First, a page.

Sunday, February 14, 2021

A new addition to the bench!

When I was five years old, I used to play with my father's oscilloscope. It was a massive hunk of gray metal with a round screen that I thought looked like a port window on a ship. With the flip of a switch, the screen would glow green with faint yellow lines running up and down and left and right. I used to press my face to the screen and pretend I was looking out of a submarine, hundreds of feet below the surface of the ocean, peering into the murky green waters. Unfortunately, I never saw a fish. 

Later I would twist and turn the knobs (I had no idea what I was doing) until I would see a dot zip across the screen. I discovered if I put my fingers near the little plugs on the front of the device, the dot would jump and move in strange directions. 

Now, 45 years later, I have finally purchased my own scope. It's a far cry from that old behemoth but it's still just as exciting. I've found a nice little spot on my bench (it's a WHOLE lot smaller!) and have begun to work through the setup. Unfortunately, I still don't know what I'm doing, but thanks to YouTube and my my son the engineer, I'm learning!

Friday, January 1, 2021

Testing out my new IC-7100

So I recently bought myself an IC-7100 for Christmas. The model has been around for awhile and has a fairly good reputation. It's identical to the IC-7100 the Rusk County ARC has at the OEM office, it will give me a chance to stay "in-practice" to be able to use that one.

I bought a large "gun bag" at Walmart that the fits the radio quite nicely. I took it all out to Lake Forrest Park with my BuddiPole and operated an hour or so. Made a couple of solid contacts on 20m to Minnesota and got a good report. This is my first Icom radio so it's a little new to this Yaesu user, but I'm getting the hang of it. I have not been able to use the D-Star function yet since I'm too far from a repeater. 

Saturday, September 12, 2020

New Shack Setup

I recently purchased the house next door to our and moved my mother in there. The bonus is there was a small 12'x16' shed in the backward which has been claimed as my shack. It was already insulated and had a small window unit to keep it comfortable.

I painted a couple of the walls and put carpet in the lower half as well. Eventually I was able to move in my late grandfather's desk (which is nearly 100 years old) and am using it as my radio desk. Still working on getting everything set up, but it is slowly coming together.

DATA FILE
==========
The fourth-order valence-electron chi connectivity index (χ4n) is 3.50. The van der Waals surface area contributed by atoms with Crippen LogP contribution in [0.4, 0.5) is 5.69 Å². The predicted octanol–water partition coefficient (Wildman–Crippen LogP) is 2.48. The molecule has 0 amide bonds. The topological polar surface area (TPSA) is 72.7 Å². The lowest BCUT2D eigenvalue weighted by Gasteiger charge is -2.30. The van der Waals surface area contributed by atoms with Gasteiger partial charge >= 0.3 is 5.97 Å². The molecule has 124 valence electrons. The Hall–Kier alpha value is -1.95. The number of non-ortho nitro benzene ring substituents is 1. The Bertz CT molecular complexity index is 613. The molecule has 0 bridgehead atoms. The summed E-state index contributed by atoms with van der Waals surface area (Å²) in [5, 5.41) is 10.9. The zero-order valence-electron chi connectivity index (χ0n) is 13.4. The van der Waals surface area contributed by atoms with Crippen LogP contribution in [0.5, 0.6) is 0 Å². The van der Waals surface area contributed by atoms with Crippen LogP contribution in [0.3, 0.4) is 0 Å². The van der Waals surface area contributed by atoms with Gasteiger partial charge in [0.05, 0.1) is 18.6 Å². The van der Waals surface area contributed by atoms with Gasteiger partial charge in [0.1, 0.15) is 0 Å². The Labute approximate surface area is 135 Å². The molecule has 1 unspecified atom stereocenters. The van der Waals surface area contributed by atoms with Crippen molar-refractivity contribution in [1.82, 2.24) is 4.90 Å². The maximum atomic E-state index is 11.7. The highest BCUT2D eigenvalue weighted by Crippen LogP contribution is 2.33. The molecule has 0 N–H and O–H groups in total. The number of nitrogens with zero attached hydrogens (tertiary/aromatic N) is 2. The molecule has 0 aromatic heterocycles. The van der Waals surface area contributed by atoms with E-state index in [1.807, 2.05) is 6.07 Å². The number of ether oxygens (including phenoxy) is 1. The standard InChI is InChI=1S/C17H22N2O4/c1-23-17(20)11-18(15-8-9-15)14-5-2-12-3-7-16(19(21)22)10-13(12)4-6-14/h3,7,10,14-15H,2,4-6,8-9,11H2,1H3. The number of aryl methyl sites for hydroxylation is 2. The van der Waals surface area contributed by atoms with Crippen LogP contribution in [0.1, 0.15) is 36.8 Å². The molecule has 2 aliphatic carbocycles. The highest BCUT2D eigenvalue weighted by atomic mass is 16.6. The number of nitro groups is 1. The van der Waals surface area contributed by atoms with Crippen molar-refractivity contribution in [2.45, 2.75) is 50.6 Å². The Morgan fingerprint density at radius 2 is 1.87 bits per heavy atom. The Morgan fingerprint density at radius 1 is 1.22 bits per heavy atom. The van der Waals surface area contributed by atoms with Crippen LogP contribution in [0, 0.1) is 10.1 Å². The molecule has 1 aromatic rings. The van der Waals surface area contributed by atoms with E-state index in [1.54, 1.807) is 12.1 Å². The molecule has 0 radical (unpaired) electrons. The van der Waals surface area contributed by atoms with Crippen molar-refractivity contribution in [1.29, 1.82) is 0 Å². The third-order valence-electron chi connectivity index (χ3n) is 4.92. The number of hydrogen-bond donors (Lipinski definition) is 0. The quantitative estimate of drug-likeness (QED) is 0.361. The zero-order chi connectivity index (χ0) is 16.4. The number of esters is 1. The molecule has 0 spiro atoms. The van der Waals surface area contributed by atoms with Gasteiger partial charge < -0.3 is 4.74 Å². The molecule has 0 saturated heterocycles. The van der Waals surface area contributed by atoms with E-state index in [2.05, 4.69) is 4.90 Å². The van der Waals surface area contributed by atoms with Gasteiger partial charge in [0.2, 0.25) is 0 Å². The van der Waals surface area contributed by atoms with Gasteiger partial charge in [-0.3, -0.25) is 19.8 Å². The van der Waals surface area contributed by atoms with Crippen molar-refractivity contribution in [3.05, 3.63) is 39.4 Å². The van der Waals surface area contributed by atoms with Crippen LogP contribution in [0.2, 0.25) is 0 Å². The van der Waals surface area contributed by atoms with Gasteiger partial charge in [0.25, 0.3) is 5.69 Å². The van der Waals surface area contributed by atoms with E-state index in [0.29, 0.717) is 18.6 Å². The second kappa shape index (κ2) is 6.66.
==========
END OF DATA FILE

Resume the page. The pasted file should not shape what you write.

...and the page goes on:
Wednesday, October 30, 2019

Camp Pirtle and my BuddiPole

Got a chance to take my BuddiePole out for a run last weekend at Camp Pirtle. The Cub Scout packs were having an adventure weekend and invited hams to setup and demonstrate ham radio.

Had several boys come by although it wasn't too busy there was also an On-The-Air Jamboree going on, so that helped a little. Had a good time and got to exercise my equipment some as well!

Friday, February 1, 2019

GPS Tracker with Pi and UV-5R

I wanted to build a cheap, easy APRS tracker with a Raspberry Pi and a Baofeng radio. Fortunately someone already did and left a trail behind! (Thanks to "Midnight Cheese" blog for the bulk of the details. The blog appears dead, so I copied much of the info here to maintain it.)

Setting up GPS

A simple USB GPS receiver will do just fine for this project. I'm using an old Microsoft USB GPS. In order for the Pi to read the GPS data we'll install gpsd.

sudo apt-get install gpsd gpsd-clients

Setting up the local web server

The main PHP script will read the gpsd information through a JSON file. We'll need to install apache and PHP to serve the JSON file locally.
sudo apt-get install apache2 -y
sudo apt-get install php5 libapache2-mod-php5 -y
Drop this file from the gpsd project into the web server directory, /var/www/ and name it gpsd.php

Execute gpsd.php from the command line to build a needed configuration file.
cd /var/www
sudo php gpsd.php
If you open a web browser on your Pi and navigate to http://localhost/gpsd.php?

Tuesday, May 22, 2018

Building an HF-VHF Go Box

I've been wanting to build a go box with HF and VHF capabilities. I wanted something that I could use on a daily basis, but then pack and go quickly if I needed too.

After lots of research, I settled on a design similar to KC6TYD's design (which is very popular!) and got a TON of inspiration from this guy. I went with a Gator case with space 6-U.

I've decided to include a power supply but eventually will build a separate "power box" with options for battery, solar, and commercial mains.

I've included my FT-991 and FTM-400xDE (yes, the European version which I bought from a silent key). Also included a Jetstream power supply and an MFJ tuner along with a Wires-X controller. I put a 1-U drawer at the bottom and a Power-Pole distribution strip in the back.

Still tweaking but it works well and I am enjoying it!

Thursday, April 19, 2018

Compiling new version of Flmsg

When using the built-in repositories, the newest Flmsg on Ubuntu was 2.0..something. I needed at least 4.0.6 so I had to build it from the source. I followed the instructions included in the README.txt file with a couple of additions.

1. sudo apt-get install fltk1.3 - I needed the fast light kit 1.3. Some was already installed, but additional files were needed.

2. sudo apt-get install libsamplerate0 - But this was already the newest version, so I was good.

After the make and sudo make install, Flmsg worked!